I have always wanted to understand and solve the problem of underdevelopment. Not having found answers in Costa Rica, I decided to study a doctorate as a springboard to expand my intellectual and cultural horizons. This is why I came to the United States. The result has been equal to a quantum jump in my perception of local and global reality. I now understand that the problems at the root of underdevelopment and institutional inefficiency are self-generated. The crisis is an internal one and results in poor management of the country and its relationship to the world. Although there are historical factors that date back hundreds of years, the lack of an effective and efficient system to manage society can be solved. It is a technical problem with the organization and administration of resources, including human resources, or the population as a whole. Therefore, each inhabitant of the country shares the blame.
Good intentions are not enough. Global society is very complex and complicated. Therefore, to improve the management of society and its infrastructure, environment, and human resources, paradigms must be updated; and, consequently, the country’s internal regulations. The legal framework must permit a dynamic administration to respond to threats and grasp opportunities.
Certain groups demonstrate contempt for individuals with prestige and academic degrees. This is understandable, because some of these individuals have been responsible for severe acts of corruption. The fallacy is in believing that poor and little-educated people are less corrupt and are just as capable or more capable that well-trained individuals. The results obtained by leaders of developed countries and multinational companies demonstrate that a well-educated, sophisticated individual is an essential ingredient in reaching the goals of an organization, be it a country or company. Just as the proverb says, “One swallow does not make a summer.” Changes must be made in immigration laws to attract a bigger influx of high-level professionals and leaders. The competition for the most productive people must be joined. Furthermore, the population must be educated regarding the necessity of many high-level scientists and professionals so that each member of society can obtain better jobs and improve their quality of life. As Andres Oppenheimer writes in his book Basta de historias (“That’s Enough with the Stories”), clinging to the past handicaps us.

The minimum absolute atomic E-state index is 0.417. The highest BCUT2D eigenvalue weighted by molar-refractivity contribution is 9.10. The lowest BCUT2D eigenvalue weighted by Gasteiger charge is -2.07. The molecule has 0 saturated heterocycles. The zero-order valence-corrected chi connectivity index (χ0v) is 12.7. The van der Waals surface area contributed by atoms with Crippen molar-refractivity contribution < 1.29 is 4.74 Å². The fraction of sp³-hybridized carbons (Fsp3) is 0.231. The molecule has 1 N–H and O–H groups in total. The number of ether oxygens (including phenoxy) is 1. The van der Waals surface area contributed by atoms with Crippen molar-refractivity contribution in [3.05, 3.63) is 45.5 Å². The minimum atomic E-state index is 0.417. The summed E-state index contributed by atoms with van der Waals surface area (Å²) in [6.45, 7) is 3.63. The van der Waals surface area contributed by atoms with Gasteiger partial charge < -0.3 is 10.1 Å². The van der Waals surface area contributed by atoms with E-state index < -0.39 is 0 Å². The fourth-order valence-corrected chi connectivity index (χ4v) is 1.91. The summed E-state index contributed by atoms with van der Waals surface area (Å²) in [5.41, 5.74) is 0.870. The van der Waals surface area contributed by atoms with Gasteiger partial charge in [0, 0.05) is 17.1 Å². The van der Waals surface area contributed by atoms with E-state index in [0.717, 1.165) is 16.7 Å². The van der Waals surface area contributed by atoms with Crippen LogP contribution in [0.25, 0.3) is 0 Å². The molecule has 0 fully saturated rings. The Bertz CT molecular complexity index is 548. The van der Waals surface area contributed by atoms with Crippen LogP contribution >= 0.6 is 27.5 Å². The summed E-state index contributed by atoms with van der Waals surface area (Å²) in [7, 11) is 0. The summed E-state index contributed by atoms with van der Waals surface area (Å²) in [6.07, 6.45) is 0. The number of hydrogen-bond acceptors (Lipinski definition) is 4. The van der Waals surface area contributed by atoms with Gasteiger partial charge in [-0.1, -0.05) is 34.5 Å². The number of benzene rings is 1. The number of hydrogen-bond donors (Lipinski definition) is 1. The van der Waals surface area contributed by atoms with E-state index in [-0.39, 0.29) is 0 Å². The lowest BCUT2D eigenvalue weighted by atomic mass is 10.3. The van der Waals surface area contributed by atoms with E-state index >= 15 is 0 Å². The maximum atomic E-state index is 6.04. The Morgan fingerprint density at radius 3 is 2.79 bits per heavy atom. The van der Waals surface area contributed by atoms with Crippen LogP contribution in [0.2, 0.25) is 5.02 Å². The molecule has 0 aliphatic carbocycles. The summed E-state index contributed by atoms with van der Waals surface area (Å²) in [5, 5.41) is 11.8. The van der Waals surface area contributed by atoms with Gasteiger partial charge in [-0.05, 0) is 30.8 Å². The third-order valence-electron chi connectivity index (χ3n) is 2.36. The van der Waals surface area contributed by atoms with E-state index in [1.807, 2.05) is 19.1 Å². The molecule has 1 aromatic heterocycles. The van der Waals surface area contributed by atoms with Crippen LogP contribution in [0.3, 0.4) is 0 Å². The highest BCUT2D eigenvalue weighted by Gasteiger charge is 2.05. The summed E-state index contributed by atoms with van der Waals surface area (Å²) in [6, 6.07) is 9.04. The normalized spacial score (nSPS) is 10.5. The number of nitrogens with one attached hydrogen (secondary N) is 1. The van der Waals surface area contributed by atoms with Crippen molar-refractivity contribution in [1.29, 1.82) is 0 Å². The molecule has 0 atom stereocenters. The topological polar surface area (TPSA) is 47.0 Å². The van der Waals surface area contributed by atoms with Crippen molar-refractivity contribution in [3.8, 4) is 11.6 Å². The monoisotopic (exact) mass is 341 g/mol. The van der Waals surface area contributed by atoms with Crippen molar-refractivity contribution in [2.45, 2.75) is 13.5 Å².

There are several basic elements to the administration of a city. Poor nations fail at the most basic of them, such as maintaining communication lines, effective waste management, mail service, and public safety. The lack of these elements leads to unemployment and poverty, since internal and external commerce depends upon this structure. The worst aberration consists of adopting ideologies which deny the natural principles that lead to a commercial dynamic between individuals and organizations. Impeding the exchange of goods and services through regulations is a crime.
Imposing ideas and methods on society has never worked. Initiative to act comes only when a person feels that learning is his or her own discovery. The solution to any social problem must come from within. Most of the principles of good management and the solutions to many urban problems have already been discovered, thanks to a culture in developed countries that values scientific research. Thus, the best universities in the world are in developed countries. We must not only open borders and create programs to entice the most productive people in the world to come and live in our countries, but we must also educate a large number of scientists and professionals at the highest level. Being strategically located near the country with the best university system in the world is an opportunity for Latin America. Because of resentment, cultural barriers, ignorance, and obsolete paradigms, this opportunity has not been exploited.